Investing in Leadership Growth

Recruiting KidMin Volunteers And Keeping Them

by Heather Marble/ October 5, 2016

Imagine this with me if you will: You are on the search and praying for God to provide the perfect person to help in the 2-year-olds’ classroom. You walk over to the check-in area on Sunday morning and bump into this mom, and she is the answer to your prayers. You smile and begin to talk to hershe expresses an interest about wanting to serve. You call her during the week, invite her to Starbucks, and finally during the next couple weeks you get her plugged into your team. Score!

So, you move on to the next need in your kids’ ministry. Before you know it, 3 months have passed since you said hello to this mom and had an actual conversation with her. You are sitting in your office and get a phone callshe is stepping out of kids’ ministry to pursue another opportunity in the church.

Far too often as kids’ pastors, we can fall so deep into the cycle of recruiting that we miss the needs of the volunteers. I have been there. With everything we need to balance as kids’ pastors, it is far too easy to struggle with the balance of recruiting and developing volunteers—both of which are equally important.

How can we as leaders ensure we are constantly investing in growing the leaders who are on our team?

That is a question I ask myself weekly. Here are three methods I have found that have made a huge impact on our kids’ ministry team:

  1. We are Family: Everyone on our kids’ ministry team matters.


    One of my roles as a kids’ pastor is to develop an atmosphere where everyone knows they are valued and important to our team. We host family gatherings once a quarter at my apartment (or one of our team member’s homes). We all bring food, and we fellowship together. Spouses and kids are invited. It’s a fun night of building real relationships. I provide the main course while everyone else brings a dish to pass or a drink to share. We theme out the nights (Fall, Hawaiian, Mexican, Italian, Ugly Sweaters… the possibilities are endless).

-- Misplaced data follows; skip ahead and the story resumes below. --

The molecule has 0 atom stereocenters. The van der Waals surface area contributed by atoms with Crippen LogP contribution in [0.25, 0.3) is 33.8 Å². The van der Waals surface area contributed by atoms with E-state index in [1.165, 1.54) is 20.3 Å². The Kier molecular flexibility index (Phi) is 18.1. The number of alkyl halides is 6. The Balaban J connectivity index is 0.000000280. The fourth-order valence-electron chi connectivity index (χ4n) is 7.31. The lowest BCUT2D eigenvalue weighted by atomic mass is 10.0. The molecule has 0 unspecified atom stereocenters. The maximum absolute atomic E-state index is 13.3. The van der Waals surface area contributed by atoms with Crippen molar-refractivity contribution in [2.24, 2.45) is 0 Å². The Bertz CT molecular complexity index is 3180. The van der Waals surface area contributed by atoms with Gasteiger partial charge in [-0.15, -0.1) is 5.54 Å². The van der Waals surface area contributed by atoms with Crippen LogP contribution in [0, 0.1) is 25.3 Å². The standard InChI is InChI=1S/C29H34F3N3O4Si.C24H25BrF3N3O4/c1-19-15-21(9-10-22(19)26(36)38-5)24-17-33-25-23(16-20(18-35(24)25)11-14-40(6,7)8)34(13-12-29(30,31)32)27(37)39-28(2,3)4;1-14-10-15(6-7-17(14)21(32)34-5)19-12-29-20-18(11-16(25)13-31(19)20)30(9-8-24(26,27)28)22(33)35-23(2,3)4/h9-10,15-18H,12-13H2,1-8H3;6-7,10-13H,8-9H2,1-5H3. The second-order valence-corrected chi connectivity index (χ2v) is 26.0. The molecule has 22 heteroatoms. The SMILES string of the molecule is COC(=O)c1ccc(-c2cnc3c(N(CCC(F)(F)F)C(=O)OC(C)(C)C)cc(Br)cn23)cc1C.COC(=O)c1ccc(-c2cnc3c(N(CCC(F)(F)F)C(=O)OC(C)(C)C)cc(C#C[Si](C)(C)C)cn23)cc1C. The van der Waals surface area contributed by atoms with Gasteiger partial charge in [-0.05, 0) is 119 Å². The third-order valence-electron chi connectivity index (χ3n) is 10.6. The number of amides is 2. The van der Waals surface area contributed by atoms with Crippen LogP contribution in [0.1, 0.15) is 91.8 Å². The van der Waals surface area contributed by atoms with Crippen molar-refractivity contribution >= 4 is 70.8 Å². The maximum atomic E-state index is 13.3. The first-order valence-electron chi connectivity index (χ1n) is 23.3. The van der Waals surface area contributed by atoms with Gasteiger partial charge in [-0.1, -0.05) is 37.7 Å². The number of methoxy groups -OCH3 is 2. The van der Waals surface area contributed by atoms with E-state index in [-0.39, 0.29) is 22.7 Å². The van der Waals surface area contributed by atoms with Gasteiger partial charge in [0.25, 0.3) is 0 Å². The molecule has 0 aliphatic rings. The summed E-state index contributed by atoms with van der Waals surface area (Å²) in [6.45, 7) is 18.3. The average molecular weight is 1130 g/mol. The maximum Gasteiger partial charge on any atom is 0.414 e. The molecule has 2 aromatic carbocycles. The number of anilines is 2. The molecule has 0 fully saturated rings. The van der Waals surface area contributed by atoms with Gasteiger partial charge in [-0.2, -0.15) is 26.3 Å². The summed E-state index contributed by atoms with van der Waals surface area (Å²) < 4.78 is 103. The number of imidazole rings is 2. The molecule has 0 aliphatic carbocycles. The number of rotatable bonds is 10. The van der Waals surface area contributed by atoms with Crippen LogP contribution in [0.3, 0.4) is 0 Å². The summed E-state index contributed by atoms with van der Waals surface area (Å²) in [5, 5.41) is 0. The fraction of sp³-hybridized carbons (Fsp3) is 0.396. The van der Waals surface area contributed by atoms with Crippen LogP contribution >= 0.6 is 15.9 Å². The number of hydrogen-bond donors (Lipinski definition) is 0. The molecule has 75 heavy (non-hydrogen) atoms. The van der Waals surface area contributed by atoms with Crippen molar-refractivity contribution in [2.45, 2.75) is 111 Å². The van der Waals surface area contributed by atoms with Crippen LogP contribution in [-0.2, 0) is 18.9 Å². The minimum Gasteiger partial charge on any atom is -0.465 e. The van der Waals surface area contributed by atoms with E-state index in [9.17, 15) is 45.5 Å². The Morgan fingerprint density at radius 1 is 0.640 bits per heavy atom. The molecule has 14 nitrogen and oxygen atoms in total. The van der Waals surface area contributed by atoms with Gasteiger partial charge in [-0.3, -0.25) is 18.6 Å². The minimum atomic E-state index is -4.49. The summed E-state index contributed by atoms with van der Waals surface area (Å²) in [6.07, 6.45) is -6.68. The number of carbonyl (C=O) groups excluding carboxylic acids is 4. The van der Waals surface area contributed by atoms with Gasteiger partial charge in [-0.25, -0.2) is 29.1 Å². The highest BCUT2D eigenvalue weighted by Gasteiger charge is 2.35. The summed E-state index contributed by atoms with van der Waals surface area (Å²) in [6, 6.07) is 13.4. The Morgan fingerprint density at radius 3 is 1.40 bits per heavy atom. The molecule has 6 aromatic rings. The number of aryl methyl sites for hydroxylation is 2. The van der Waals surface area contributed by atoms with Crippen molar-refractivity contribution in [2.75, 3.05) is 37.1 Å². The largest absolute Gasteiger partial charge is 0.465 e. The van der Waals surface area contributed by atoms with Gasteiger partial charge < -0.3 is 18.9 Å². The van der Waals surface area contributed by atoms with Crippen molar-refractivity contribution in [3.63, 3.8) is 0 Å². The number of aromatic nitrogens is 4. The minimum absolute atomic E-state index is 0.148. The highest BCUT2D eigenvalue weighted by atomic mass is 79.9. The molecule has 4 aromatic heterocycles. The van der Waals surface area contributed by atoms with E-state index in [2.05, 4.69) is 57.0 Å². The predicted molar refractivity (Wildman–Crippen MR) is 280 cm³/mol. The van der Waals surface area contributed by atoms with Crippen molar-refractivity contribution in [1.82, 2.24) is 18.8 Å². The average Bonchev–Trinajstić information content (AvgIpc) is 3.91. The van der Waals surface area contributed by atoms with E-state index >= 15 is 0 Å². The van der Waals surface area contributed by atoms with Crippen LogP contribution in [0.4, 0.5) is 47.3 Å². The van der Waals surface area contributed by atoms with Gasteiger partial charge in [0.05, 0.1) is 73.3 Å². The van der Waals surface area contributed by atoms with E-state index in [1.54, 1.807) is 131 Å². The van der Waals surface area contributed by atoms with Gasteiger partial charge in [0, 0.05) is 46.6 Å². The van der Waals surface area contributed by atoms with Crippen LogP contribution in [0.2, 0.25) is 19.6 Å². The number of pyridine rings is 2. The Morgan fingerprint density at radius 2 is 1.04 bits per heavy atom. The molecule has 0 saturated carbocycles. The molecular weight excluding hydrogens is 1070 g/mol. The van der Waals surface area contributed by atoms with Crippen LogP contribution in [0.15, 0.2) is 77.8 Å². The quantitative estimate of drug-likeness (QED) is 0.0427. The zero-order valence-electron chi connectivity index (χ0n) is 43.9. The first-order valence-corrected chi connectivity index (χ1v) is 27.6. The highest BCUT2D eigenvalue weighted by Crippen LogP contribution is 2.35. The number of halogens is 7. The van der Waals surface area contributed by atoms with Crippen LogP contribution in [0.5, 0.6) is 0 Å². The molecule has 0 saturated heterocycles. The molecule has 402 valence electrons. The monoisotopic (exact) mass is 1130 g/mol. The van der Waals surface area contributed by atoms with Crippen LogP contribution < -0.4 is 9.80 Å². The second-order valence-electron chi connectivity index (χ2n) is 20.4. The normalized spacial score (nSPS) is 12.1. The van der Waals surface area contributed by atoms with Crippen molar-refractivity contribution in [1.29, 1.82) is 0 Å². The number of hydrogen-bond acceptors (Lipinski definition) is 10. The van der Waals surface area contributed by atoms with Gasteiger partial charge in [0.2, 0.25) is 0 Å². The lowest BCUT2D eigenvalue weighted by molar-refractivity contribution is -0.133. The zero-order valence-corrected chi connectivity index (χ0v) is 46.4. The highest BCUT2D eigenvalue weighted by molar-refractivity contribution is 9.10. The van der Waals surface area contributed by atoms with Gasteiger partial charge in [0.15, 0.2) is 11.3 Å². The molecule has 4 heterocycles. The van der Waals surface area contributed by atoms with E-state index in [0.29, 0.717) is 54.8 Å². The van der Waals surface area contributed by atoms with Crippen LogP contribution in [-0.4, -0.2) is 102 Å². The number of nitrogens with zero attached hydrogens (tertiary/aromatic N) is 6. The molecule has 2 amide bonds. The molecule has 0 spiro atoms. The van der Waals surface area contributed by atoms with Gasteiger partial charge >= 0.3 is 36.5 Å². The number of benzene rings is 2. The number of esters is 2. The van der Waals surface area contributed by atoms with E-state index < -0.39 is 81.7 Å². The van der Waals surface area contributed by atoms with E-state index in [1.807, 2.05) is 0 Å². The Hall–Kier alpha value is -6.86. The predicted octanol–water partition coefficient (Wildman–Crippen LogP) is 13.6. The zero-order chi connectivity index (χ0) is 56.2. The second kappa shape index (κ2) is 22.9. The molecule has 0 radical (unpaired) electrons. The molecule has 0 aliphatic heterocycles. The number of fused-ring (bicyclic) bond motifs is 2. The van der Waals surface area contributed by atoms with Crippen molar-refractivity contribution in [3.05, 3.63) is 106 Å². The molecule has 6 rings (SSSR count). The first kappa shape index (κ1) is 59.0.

Every volunteer must feel part of your ministry “family.” Far too often we fall into trying to meet the ministry’s needs and thus miss out on knowing the people we serve alongside. Building those friendships and relationships is crucial to the health of the ministry and the strength of your team.


  2. Give Away the Credit: You cannot do ministry alone. If you did, you would be miserable and fail. When someone on the team does something that goes above and beyond, celebrate it and give them the credit. If someone on the team has an incredible idea, acknowledge them for having the idea. Everyone on the team has unique callings and God-given gifts that will make the team great. Our job is to not quench those gifts but to help people on our team develop into their callings.


  3. Be Intentional: Ministry and life are busy. Become intentional with making room in your schedule for interruptions. Check in with the people on your team. Often we don’t follow up with people to see how they’re doing. We are scared that if we ask that question, we might lose time during our busy day. As a leader, it is your job to work ahead to make time to minister to your leaders’ needs as they arise. And then sometimes your volunteers may just need someone to talk to. Make yourself available.

So how can we continue to invest in the people who serve alongside us in ministry? It’s a simple application: Make the commitment to see people not as a checklist. Make time to see the value of those who are a part of your team, and call out their gifts and talents.